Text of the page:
Very appreciative of the feedback and support of my mini-blog series discussing medical school interviews! This post will be dedicated to discussing tips for the traditional interview.
What is the traditional medical school interview? They’re typically held in a one-on-one fashion with you and the interviewer. Interviews can be open or closed file, meaning the person interviewing you may have access to your application, CV, etc., or they are going into the interview blind, will make their assessments following, and will THEN look at your application, etc. While majority of traditional interviews occur in a one-on-one fashion, some schools may have more than one person interviewing you. This isn’t too common, but it’s just something extra to be prepared for.
There are pretty typical interview questions that you will be asked. Here are tips to assist with answering them-
1.)Why do you want to attend XYZ medical school?
-Look up the school’s mission statement and core values. You don’t need to memorize them, but know the gist. State that you’re interested in the school because their mission statement and core values line with your personal aspirations/mission/core values, and be able to provide examples from your CV/resume to SHOW this.
-You can talk about the value of diversity within the school.
-You can discuss your involvement with MAPS, Black/Latin Student Unions, etc. and how you TOO value diversity, and HOW you will help the institution increase their diversity overall if accepted.
-You can talk about a medical school’s mission to helping underserved and disadvantaged populations.
-Provide examples of HOW you’ve been a part of assisting similar populations, and WHY that would make you a good fit for that medical school.
-You can discuss the history of the medical school, noting important discoveries, milestones, etc. This shows that you did your homework, and are serious about the medical school.
-Bottom line, you can answer the ‘WHY THIS SCHOOL” question in several different ways. What’s most important is providing examples to help show that you are a good fit for the school in your explanation.
2.)Answering Red Flags on Applications
No applicant is perfect by any means! If you feel that there are any red flags on your application, be sure to have GREAT explanations during the interview process. For example, my MCAT was a red flag.
I discussed having a strong GPA and academic track-record in spite of my MCAT score. I also discussed how my collegiate neuroscience courses were taught by a retired Pediatric Neurologist who would often give test questions directly from USMLE and doing very well in those classes. I additionally talk about my improvement between taking the MCAT twice.
-Bottom line, come prepared with a convincing argument if you feel there are doubts within your application.
3.)What do you like to do in your free time?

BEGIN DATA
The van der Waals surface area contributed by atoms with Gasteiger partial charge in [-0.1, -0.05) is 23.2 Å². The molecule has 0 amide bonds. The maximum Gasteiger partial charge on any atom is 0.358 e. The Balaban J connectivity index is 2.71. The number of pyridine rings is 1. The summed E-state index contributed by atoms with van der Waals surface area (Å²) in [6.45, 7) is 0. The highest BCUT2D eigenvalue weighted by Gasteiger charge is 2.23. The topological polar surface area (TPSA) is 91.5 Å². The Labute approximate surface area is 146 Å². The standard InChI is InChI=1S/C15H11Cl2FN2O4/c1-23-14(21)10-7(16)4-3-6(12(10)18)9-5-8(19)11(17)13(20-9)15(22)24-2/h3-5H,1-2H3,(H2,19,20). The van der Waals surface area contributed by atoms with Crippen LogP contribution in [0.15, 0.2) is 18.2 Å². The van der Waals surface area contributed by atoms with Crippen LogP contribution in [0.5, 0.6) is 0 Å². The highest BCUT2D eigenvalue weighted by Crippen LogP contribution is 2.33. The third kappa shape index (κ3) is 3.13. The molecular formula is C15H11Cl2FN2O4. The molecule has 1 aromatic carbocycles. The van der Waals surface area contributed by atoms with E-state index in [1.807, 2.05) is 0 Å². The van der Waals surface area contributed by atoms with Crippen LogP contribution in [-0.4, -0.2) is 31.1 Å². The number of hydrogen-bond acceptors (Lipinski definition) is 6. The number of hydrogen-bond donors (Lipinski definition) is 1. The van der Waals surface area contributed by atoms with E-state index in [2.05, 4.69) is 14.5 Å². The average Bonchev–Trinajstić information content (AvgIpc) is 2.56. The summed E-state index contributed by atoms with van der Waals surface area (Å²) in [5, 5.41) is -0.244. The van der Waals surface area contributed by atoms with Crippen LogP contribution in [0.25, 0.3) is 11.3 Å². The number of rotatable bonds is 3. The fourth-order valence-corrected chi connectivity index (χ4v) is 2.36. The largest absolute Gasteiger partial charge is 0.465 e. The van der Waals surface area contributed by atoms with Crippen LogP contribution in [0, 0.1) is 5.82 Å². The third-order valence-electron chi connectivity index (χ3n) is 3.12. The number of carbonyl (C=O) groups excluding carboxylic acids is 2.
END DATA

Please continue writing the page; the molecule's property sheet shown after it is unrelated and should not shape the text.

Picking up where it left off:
This is your opportunity to shine outside of academics! If you love to cook, talk about it! If you love to play music, discuss it! MOST IMPORTANT-BE HONEST because interviewers will ask you to discuss your hobbies even further..at my home institution, one student said he enjoyed learning foreign languages, and was “fluent” in Japanese. His interviewer was actually fluent in Japanese..turns out, the applicant couldn’t hold a basic conversation, and it made him look bad.
Flip side, I am a classical pianist of nearly 20 years. For one interview, I spent 90% of the time discussing favorite composers, classical pieces, and the history of music in general. I was easily able to connect with my interviewer, and it turned out to be a wonderful connection, because I was accepted at that medical school! If you have the opportunity to know who will be interviewing you, look them up the school’s website! Sometimes, they have listed a few of their hobbies. If you have something in common, talk about it!
4.)What questions do you have about XZY medical school?
VERY IMPORTANT SECTION! When you the interviewee are asked if you have questions about the medical school, the worst thing to say is “No.” While you’re being interviewed, YOU TOO are interviewing the school to see if you are a good fit!
Be sure to ask relevant questions that aren’t so easily found on the school’s website.
-Where do you see the medical school’s diversity initiative in the next 5 years?
-What do you like most about this medical institution?
-Why did you choose your medical specialty?
-What do you like to do in your free time?
-What opportunities are there for medical students to get involved in research?
Ask good questions that can lead to further conversation. Funny enough, doctors like to talk about themselves (haha).
In conclusion, interviewing can be stressful, but it doesn’t have to be! Your interviewers are VERY excited to meet you, and just want to get to know you better. You wouldn’t have been offered an interview if they didn’t think you were capable of being a start student; getting an interview is more than half the battle. Put your best foot forward, be yourself, and show them that you’re amazing!
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